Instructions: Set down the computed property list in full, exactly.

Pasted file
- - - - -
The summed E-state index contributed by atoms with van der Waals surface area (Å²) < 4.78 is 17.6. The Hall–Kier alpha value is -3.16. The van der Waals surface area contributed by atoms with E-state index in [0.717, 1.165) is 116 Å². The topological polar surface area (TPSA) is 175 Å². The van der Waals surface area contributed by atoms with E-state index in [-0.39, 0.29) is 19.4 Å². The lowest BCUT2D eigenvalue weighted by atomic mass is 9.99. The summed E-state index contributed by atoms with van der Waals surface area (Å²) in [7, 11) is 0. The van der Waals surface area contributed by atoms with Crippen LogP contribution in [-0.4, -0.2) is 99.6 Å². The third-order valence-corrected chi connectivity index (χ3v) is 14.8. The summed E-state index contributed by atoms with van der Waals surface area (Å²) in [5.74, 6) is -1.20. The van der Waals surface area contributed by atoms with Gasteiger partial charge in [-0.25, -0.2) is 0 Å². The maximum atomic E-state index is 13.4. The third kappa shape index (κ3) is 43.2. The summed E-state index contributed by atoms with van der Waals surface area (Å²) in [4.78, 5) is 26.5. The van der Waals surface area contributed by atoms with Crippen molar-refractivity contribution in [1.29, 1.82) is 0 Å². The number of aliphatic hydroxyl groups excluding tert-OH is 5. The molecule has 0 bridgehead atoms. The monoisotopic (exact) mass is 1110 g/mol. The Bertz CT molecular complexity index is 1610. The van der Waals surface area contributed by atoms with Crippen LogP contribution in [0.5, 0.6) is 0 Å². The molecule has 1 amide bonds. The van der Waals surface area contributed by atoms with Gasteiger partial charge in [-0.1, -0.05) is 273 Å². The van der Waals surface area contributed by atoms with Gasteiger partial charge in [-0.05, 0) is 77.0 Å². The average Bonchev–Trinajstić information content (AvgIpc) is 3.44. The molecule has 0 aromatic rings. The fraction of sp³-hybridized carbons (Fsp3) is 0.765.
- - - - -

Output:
The summed E-state index contributed by atoms with van der Waals surface area (Å²) < 4.78 is 17.6. The Hall–Kier alpha value is -3.16. The van der Waals surface area contributed by atoms with E-state index in [0.717, 1.165) is 116 Å². The topological polar surface area (TPSA) is 175 Å². The van der Waals surface area contributed by atoms with E-state index in [-0.39, 0.29) is 19.4 Å². The lowest BCUT2D eigenvalue weighted by atomic mass is 9.99. The summed E-state index contributed by atoms with van der Waals surface area (Å²) in [7, 11) is 0. The van der Waals surface area contributed by atoms with Crippen LogP contribution in [-0.4, -0.2) is 99.6 Å². The third-order valence-corrected chi connectivity index (χ3v) is 14.8. The summed E-state index contributed by atoms with van der Waals surface area (Å²) in [5.74, 6) is -1.20. The van der Waals surface area contributed by atoms with Gasteiger partial charge in [-0.25, -0.2) is 0 Å². The maximum atomic E-state index is 13.4. The third kappa shape index (κ3) is 43.2. The summed E-state index contributed by atoms with van der Waals surface area (Å²) in [4.78, 5) is 26.5. The van der Waals surface area contributed by atoms with Crippen molar-refractivity contribution in [1.29, 1.82) is 0 Å². The number of aliphatic hydroxyl groups excluding tert-OH is 5. The molecule has 0 bridgehead atoms. The monoisotopic (exact) mass is 1110 g/mol. The Bertz CT molecular complexity index is 1610. The van der Waals surface area contributed by atoms with Crippen LogP contribution in [0.5, 0.6) is 0 Å². The molecule has 1 amide bonds. The van der Waals surface area contributed by atoms with Gasteiger partial charge in [-0.1, -0.05) is 273 Å². The van der Waals surface area contributed by atoms with Gasteiger partial charge in [-0.05, 0) is 77.0 Å². The average Bonchev–Trinajstić information content (AvgIpc) is 3.44. The molecule has 0 aromatic rings. The fraction of sp³-hybridized carbons (Fsp3) is 0.765.